Tagbo also said his family took a while to get used to the switched roles because of their Filipino culture. Tagbo’s male relatives who hold high corporate positions embrace the “machismo” way of thinking and he said the stigma toward a stay-at-home father was present in the beginning.  

“They’ve got their opinions and their feelings about it but this is my family and we’re doing the best we can for what we have now,” Tagbo said.

Tagbo said he went from being a monetary provider to providing time to shape his children’s well-being, education and social skills.

Payne said when he and his wife started dating, they decided they didn’t want two high-demanding jobs at once. He said it was an easy transition for him because he was already a part-time stay-at-home dad as he worked out of his house.

Early on during the times Payne didn’t take his son Luke to a babysitter, he would work from local coffee shops while his son slept.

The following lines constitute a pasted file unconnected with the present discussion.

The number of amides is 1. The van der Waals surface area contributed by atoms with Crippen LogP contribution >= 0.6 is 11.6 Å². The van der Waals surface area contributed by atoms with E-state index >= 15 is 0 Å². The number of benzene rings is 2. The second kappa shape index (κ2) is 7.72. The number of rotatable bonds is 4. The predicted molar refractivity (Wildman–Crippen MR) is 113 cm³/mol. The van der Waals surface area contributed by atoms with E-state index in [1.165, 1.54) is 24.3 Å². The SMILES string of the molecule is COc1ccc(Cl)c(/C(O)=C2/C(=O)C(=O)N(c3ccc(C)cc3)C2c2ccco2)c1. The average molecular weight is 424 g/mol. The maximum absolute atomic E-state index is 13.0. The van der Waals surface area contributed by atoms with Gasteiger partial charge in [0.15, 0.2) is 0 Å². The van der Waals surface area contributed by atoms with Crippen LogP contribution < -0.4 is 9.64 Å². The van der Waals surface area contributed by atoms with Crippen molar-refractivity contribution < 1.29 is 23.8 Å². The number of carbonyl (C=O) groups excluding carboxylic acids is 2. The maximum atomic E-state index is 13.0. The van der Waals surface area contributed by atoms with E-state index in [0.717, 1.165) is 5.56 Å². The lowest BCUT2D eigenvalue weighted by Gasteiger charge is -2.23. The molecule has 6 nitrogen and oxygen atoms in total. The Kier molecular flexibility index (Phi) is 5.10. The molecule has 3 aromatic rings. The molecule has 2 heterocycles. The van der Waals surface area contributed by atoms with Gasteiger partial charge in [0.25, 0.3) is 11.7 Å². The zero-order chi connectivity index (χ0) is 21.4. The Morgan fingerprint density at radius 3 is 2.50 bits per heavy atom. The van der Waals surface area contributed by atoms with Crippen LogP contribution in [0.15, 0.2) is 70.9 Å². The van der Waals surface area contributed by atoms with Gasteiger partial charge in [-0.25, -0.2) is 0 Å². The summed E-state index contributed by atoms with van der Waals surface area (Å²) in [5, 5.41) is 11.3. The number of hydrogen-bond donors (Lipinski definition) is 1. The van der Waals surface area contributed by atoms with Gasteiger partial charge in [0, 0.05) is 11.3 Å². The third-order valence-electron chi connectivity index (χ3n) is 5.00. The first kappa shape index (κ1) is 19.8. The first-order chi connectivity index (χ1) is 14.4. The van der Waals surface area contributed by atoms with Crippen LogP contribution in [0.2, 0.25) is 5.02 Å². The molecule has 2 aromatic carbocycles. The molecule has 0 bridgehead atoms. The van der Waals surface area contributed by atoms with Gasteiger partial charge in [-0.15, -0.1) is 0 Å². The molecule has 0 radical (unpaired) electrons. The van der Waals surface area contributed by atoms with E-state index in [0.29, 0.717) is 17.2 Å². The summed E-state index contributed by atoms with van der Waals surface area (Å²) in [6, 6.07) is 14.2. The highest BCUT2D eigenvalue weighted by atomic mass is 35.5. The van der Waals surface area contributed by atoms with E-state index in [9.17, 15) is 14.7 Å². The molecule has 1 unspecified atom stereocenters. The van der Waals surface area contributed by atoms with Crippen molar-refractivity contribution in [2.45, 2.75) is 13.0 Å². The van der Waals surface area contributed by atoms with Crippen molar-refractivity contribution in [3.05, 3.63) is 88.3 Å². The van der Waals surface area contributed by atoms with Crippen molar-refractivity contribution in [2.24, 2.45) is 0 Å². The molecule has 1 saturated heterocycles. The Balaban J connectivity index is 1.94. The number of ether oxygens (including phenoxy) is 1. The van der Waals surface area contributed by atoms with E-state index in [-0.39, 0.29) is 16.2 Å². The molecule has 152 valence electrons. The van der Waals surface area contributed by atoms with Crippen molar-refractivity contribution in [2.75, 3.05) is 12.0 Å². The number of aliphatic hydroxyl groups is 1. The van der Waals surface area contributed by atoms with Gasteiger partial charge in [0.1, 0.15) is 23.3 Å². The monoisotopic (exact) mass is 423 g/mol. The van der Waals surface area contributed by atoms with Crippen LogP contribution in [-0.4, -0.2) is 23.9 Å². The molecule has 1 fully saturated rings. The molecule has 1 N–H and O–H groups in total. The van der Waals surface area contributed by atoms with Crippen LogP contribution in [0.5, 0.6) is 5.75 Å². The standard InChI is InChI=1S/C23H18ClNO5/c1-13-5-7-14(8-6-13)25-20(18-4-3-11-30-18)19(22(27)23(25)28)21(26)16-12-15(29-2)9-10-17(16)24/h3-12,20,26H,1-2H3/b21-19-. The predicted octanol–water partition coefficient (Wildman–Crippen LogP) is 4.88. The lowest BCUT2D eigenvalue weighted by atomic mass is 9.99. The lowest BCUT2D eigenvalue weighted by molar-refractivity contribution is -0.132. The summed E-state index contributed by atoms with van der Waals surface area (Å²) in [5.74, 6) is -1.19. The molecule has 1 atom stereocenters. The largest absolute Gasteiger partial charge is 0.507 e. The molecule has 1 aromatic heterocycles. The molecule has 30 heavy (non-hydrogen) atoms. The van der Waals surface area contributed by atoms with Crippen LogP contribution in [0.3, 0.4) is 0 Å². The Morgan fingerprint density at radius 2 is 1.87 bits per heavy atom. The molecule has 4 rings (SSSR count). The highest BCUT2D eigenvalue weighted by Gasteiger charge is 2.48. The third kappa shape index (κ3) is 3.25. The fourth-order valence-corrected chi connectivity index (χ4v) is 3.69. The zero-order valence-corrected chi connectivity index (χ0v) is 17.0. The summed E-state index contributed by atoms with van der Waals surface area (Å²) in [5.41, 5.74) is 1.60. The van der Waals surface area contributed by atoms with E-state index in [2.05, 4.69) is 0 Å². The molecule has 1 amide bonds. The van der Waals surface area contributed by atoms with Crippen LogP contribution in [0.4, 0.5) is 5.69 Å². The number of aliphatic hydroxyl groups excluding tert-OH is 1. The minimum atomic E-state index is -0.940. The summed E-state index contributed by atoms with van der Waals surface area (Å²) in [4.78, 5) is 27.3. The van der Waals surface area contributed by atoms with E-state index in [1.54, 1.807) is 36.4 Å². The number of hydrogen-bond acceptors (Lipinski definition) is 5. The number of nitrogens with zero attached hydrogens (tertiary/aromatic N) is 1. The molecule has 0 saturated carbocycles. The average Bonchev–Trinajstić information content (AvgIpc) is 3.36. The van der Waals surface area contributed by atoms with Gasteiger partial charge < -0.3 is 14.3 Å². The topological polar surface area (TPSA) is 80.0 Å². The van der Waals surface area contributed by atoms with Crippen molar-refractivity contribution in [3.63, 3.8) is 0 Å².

“Having a little, three-month-old baby sitting there sleeping, especially with a man, could break down a lot of walls,” Payne said. “So a lot of people would come to me, ask about [Luke] and ask what I was doing if they saw a Bible.”

Payne said tension from stay-at-home moms and daycare workers is a subtle jab and is only because the role not what they’re used to.

“I think with any situation when you have something that’s out of the ordinary and you inject that into the situation that stayed the same… there’s always an adjustment period,” Payne said.


Tagbo said the transition took a toll on his children for a brief period. They acted out because they were used to the way their mother did things, he said.

“I’m typically more task-oriented so [I had to] learn some of those soft skills that mom had to get them to cooperate,” Tagbo said.

Tagbo believes children with stay-at-home dads will learn early on that specific gender norms are not always the only way.